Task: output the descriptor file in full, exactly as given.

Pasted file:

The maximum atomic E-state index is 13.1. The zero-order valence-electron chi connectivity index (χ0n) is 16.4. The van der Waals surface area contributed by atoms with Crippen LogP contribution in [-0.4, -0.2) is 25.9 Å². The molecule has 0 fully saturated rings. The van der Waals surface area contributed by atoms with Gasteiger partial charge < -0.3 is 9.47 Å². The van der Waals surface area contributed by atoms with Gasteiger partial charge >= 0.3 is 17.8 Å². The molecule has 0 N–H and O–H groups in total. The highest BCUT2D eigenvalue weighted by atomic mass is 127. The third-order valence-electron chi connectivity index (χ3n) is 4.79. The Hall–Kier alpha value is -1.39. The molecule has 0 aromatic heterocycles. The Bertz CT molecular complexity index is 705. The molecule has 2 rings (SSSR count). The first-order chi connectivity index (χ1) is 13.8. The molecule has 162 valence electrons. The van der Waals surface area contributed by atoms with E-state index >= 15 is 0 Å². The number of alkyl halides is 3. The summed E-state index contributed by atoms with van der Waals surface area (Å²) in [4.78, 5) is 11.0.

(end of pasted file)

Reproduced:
The maximum atomic E-state index is 13.1. The zero-order valence-electron chi connectivity index (χ0n) is 16.4. The van der Waals surface area contributed by atoms with Crippen LogP contribution in [-0.4, -0.2) is 25.9 Å². The molecule has 0 fully saturated rings. The van der Waals surface area contributed by atoms with Gasteiger partial charge < -0.3 is 9.47 Å². The van der Waals surface area contributed by atoms with Gasteiger partial charge >= 0.3 is 17.8 Å². The molecule has 0 N–H and O–H groups in total. The highest BCUT2D eigenvalue weighted by atomic mass is 127. The third-order valence-electron chi connectivity index (χ3n) is 4.79. The Hall–Kier alpha value is -1.39. The molecule has 0 aromatic heterocycles. The Bertz CT molecular complexity index is 705. The molecule has 2 rings (SSSR count). The first-order chi connectivity index (χ1) is 13.8. The molecule has 162 valence electrons. The van der Waals surface area contributed by atoms with E-state index >= 15 is 0 Å². The number of alkyl halides is 3. The summed E-state index contributed by atoms with van der Waals surface area (Å²) in [4.78, 5) is 11.0.